Mycorrhizal Fungi

Mycorrhizae are natural soil microbes that improve the health and growth rates of plants. In nature, healthy soils contain these beneficial organisms, but they are deficient in eroded, heavily used and degraded soils. Industrial disturbance to the soil in large-scale agricultural practices, forestry cutovers, or mining activity, reduces or destroys these beneficial micro-organisms.

Applying the proper microbes to seedlings prior to planting provides a natural, biological means of maintaining plant vigor, increasing the plant’s resistance to soil-borne pathogens, and reducing the need for fertilizers and other chemicals such as herbicides. Application prior to field planting provides increased stress resistance to the seedlings before they are exposed to environmental stresses such as transplant shock, or extremes of temperature and moisture. In addition, mycorrhizae improve plant nutrition and therefore play a significant role in high yield crop production where environmental problems including soil erosion, soil depletion and water pollution with fertilizers, pesticides and animal wastes are a concern.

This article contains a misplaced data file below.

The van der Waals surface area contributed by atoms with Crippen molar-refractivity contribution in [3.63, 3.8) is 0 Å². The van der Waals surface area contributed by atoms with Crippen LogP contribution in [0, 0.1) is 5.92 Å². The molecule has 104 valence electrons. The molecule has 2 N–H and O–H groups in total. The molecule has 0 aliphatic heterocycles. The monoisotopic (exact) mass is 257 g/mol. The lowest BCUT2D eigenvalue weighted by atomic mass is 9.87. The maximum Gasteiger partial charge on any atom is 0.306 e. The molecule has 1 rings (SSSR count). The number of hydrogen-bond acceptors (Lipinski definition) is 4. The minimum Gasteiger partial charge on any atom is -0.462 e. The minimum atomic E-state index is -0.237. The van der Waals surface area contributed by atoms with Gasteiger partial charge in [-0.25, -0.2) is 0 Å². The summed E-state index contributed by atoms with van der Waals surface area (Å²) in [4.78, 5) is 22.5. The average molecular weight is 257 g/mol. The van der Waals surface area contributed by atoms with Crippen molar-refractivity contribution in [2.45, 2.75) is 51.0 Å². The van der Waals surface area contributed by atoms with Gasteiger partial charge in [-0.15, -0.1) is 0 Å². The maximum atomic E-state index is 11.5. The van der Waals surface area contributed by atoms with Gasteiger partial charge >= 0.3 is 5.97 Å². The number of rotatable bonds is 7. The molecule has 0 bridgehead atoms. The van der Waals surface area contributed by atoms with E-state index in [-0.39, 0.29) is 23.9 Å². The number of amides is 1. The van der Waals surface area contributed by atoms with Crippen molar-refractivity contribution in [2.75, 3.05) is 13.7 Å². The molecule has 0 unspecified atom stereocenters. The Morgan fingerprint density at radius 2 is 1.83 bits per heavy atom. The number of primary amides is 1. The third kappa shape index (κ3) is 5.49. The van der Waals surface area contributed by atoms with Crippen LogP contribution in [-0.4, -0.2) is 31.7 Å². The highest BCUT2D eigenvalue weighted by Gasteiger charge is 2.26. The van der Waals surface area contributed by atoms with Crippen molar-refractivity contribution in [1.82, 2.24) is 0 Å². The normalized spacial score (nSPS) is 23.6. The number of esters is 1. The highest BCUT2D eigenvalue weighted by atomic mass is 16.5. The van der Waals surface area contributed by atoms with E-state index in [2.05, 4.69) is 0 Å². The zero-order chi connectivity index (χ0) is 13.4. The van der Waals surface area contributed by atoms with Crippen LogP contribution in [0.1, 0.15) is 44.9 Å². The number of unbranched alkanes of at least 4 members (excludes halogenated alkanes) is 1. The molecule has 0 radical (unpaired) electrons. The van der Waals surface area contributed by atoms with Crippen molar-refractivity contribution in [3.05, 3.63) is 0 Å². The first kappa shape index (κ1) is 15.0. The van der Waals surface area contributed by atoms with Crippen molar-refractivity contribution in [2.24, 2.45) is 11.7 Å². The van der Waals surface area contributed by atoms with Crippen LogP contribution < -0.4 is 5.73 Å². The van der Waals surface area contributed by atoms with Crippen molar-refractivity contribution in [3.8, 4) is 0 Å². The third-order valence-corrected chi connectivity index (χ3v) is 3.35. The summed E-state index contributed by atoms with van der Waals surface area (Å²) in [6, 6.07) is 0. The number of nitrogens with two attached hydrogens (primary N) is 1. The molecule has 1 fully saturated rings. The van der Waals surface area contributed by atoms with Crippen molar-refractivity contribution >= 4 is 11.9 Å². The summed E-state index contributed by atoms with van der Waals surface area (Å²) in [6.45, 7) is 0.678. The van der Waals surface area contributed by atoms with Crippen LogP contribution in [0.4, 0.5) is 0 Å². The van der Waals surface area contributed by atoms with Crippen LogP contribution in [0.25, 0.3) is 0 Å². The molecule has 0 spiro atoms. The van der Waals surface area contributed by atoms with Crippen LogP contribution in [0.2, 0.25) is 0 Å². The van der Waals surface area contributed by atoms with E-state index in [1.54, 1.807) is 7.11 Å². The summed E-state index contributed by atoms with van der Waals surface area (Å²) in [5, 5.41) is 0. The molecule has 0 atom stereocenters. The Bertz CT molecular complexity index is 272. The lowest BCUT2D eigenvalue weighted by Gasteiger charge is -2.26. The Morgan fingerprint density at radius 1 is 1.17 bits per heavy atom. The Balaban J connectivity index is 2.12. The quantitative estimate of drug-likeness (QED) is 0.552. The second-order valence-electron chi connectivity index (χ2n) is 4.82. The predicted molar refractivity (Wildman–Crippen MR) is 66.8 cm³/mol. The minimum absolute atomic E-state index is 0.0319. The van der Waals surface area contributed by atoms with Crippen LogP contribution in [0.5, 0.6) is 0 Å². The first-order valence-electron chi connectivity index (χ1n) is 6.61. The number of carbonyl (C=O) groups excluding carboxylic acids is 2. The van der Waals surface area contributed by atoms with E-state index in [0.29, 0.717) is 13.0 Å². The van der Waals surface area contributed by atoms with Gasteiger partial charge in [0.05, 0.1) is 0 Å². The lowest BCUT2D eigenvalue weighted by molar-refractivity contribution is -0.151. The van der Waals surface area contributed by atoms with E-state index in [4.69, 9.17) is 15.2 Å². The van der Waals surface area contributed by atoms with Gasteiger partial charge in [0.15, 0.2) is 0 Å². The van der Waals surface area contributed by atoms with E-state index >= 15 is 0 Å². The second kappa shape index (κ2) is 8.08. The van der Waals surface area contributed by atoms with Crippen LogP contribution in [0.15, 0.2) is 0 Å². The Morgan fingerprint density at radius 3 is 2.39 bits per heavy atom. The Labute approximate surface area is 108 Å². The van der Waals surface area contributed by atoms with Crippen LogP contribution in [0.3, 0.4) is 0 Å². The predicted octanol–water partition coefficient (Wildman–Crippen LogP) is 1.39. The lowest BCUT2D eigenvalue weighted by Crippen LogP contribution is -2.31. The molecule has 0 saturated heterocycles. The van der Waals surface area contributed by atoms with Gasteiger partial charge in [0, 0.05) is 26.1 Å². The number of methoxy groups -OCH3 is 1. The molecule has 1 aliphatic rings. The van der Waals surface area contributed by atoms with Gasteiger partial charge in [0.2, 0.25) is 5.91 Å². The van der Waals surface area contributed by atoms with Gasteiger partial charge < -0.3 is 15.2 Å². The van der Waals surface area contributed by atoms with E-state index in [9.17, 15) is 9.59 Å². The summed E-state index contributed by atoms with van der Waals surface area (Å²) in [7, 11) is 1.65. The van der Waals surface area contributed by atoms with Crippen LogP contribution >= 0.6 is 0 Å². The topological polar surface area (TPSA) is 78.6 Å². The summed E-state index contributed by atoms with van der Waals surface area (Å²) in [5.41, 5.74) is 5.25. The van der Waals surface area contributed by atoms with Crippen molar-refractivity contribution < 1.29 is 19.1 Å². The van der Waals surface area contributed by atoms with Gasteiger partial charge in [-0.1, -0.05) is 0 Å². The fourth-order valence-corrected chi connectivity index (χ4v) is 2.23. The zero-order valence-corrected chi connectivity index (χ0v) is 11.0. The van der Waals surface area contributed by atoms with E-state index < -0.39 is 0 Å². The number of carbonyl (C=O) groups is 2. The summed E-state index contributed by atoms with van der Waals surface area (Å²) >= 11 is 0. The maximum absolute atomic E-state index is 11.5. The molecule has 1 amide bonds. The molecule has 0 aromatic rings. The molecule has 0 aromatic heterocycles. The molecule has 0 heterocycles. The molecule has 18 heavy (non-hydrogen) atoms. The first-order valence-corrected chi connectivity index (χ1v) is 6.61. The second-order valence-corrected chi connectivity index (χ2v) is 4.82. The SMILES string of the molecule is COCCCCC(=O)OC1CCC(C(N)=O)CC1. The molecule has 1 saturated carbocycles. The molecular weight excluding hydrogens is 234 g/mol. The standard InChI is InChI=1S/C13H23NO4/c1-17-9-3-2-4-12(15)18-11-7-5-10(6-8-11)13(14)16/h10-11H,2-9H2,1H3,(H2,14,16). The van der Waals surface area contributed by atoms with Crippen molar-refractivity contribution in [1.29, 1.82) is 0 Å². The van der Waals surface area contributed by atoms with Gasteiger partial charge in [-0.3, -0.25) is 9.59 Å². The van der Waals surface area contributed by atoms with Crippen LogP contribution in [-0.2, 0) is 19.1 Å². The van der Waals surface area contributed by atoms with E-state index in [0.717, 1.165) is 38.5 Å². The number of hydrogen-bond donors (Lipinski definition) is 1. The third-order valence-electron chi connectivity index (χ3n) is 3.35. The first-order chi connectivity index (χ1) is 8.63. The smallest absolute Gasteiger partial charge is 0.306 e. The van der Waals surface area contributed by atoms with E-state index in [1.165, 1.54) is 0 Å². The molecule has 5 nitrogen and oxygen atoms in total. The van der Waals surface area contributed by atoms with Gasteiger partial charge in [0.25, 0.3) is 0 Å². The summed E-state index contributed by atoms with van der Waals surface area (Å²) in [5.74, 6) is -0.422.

Mycorrhizae can be classified into two primary types: ecto-mycorrhizae, predominant in coniferous forest ecosystems (pine, spruce, fir etc.) and endo-mycorrhizae, which form associations with broad-leafed trees (maple, ash, walnut etc.) and with most agricultural, nursery and horticultural crops. Endomycorrhizae are also known as vesicular-arbuscular mycorrhizae, VA mycorrhizae or VAM. This name comes from their characteristic fungal structures–vesicles (V) and arbuscules (A)–which form within the cells of the roots and act as the nutrient interchange points between the beneficial mycorrhizal fungi and the plant.

Mikro-Tek’s products, registered under the Fertilizers Act with Agriculture Canada, include MIKRO-VAM®, a mycorrhizal species that has a broad host range including most citrus, grain, and vegetable crops, bedding plants, grasses and deciduous trees, as well as MIKRO-CONE® for conifer species.

For more information on mycorrhizal fungi, visit the website: http://microbewiki.kenyon.edu/index.php/Mycorrhizae